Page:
The web has been abuzz this past week with news Mozilla is planning to start making some features work exclusively with secure HTTP connections. It appears the makers of Firefox want to encourage users and website administrators to use secure HTTP (HTTPS) connections all the time. To encourage secure behaviour, Mozilla plans to start doing two things:
1. Begin developing new features that work with secure connections only.
2. Begin disabling existing features when a user is connected to an unsecured website.
In some ways I think Mozilla has their heart in the right place. I might even go so far as to applaud their efforts in developing new features exclusively for HTTPS connections. I think it makes sense to encourage administrators to set up secure websites and to encourage people running Firefox to use these security features. I am a big fan of projects like HTTPS Everywhere and Let’s Encrypt, projects which try to make setting up and using secure websites easier.
My issue with Mozilla’s plan is with the second part. Intentionally disabling existing features in a product to encourage people to use their software differently is unlikely to go well. A lot of websites simply do not need to be secure. Sure, anything we log into (a bank, a forum, an on-line store) should be set up in a secure manner. It makes sense that if you are sending your password or a credit card number over the ether that you want that information to remain private. However, there isn’t a strong motivation to encrypt publicly accessible data such as a news website, the weather, Wikipedia, home cooking websites and so on. Many people spend a lot of their time visiting websites that require no login and do not contain (or collect) sensitive information.
Trying to pressure web browser users to visit secure versions of these open, publicly available pages is not in anyone’s best interest. The web administrators do not want the extra overhead in cost or performance that secure connections require. The browser users are going to notice the connection is slower. No one wins in this scenario, except maybe people selling security certificates.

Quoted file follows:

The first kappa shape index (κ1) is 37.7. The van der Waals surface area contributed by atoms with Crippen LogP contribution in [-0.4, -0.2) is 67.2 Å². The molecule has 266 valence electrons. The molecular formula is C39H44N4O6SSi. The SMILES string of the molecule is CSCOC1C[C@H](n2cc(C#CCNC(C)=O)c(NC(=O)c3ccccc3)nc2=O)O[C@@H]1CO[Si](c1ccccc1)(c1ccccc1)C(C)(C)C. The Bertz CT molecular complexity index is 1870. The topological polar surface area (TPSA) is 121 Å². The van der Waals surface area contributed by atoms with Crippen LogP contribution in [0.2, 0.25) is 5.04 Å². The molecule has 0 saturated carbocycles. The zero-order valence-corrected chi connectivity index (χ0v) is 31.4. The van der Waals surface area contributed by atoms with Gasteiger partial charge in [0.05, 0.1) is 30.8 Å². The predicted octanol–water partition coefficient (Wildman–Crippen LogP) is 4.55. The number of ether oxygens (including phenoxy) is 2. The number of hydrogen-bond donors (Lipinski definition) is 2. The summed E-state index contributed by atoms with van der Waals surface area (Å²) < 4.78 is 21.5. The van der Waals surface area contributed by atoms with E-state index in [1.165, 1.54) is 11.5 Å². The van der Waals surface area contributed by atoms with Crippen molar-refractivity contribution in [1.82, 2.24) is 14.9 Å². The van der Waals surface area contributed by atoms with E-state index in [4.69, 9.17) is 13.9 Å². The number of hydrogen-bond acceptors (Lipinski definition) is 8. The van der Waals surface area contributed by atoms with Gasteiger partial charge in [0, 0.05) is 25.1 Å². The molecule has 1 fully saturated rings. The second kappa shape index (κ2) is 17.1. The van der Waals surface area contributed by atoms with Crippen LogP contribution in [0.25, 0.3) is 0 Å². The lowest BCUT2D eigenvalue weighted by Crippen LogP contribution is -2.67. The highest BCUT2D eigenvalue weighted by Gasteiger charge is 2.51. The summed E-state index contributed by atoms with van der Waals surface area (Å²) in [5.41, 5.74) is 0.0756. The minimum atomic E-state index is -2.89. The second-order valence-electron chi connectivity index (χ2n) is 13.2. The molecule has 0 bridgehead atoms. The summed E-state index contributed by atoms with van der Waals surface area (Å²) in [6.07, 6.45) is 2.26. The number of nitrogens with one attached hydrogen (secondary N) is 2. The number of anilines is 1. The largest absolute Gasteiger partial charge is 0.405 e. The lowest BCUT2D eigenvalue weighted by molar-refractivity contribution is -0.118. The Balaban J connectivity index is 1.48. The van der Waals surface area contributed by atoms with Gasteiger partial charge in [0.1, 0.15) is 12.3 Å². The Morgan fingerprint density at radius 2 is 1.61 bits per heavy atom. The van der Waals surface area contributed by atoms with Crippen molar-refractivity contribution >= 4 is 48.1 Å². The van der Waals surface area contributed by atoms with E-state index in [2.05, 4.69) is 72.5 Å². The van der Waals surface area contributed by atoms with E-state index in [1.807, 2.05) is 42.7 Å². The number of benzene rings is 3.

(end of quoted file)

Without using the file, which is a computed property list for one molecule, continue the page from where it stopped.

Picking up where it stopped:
The first thing a person is going to think if features stop working on a website that previously worked is “The website is broken.” But if it happens across multiple websites the user will soon learn “Firefox is broken.” Firefox’s market share is already taking hits from Chrome and other competitors. Intentionally disabling features in Firefox is only going to weaken Mozilla’s brand and encourage people to seek alternatives.
One of my main concerns here is that website administrators are going to realize certain features no longer work on their websites for Firefox users and, rather than go to the effort of acquiring and enabling a security certificate for content that doesn’t call for extra security, they’re simply going to put a “This website works best in Chrome/Internet Explorer” at the top of the page. I remember seeing those banners a lot in the years before Firefox became a popular alternative to Internet Explorer. I do not wish to return to that time. I think it would be a shame if Firefox lead us back into that scenario.